Justice Ruth Bader Ginsburg passed away on Friday, Sept. 18, 2020. Millions of online remembrances, a movie, and several clips from Saturday Night Live have all been rightly made to honor the titan on the bench. I can neither better attest to her moral fiber than a family member, nor better explain her impact as a political figure than a politics professor could. Those stories are out there, and should be read. All I can write is as truthful a remembrance as I can.
RBG always reminds me of my mom, who, like Ruth Bader Ginsburg, pursued a legal career despite obstacles created by a sexist society. Indeed, RBG was something of a secular saint in our household. It was my sister who told me about RBG’s passing on Friday night while I was working to finish an essay. I quickly looked up the news even though I knew it was true — Lizzie wouldn’t joke about something like that — and glanced over the first couple headlines, each one confirming what I already knew. I clicked on NPR to officially break the news to me.
It said that she had wanted to live. She wanted to stay here just long enough to ensure her replacement would be picked after inauguration day.
It doesn’t matter what political ideology you have — that’s pretty badass. RBG was literally extending her life because she knew that it would existentially impact the entire country. Her life was that impactful; she was willing to hold on past a natural lifespan to ensure the survival of her values.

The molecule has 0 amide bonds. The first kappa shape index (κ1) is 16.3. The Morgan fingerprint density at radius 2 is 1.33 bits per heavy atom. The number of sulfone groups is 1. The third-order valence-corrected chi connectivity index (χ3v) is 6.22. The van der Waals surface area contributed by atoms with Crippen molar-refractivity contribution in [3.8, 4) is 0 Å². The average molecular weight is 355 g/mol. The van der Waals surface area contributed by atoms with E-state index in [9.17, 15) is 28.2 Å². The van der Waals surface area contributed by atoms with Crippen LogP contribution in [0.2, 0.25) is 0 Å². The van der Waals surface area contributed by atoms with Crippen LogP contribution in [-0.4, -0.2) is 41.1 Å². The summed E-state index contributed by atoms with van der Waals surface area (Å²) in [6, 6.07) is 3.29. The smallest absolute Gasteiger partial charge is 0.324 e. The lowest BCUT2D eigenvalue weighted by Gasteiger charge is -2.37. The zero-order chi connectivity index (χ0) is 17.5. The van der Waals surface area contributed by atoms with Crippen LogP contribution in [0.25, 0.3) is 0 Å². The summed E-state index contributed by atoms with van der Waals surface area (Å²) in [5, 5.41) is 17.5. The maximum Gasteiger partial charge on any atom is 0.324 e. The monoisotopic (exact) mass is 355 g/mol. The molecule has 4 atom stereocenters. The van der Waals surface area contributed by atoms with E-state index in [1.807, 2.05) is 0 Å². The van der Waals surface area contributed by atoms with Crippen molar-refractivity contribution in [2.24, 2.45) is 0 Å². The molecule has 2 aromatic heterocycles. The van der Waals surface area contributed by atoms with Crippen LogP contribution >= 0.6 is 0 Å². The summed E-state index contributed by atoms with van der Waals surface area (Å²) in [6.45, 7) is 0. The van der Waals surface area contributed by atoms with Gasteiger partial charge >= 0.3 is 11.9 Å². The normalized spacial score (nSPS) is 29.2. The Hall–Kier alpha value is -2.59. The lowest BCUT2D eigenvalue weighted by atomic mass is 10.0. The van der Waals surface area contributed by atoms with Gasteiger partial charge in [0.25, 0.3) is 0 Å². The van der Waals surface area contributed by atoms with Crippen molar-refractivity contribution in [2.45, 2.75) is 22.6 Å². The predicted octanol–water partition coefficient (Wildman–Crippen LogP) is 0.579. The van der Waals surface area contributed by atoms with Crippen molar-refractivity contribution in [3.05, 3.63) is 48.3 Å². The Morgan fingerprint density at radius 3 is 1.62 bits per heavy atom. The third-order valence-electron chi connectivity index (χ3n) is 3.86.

By the end of her life, RBG had served the people of this country for forty years as a judge. Her life was given to her values, and to creating the world she wanted us to inherit. “Great Man Theory” should be a historical concept of the past. No one individual should be considered more integral to the story of humanity than another. Heroes are no longer needed, but martyrs still are.
The NPR article said that RBG didn’t achieve her goal. She didn’t live to see a change in administration. She didn’t want a conservative judge to replace her. But if that was the goal, then it has definitely been reached. No judge, conservative or liberal, could ever replace her.
Honor RBG’s legacy by registering yourself and others to vote.
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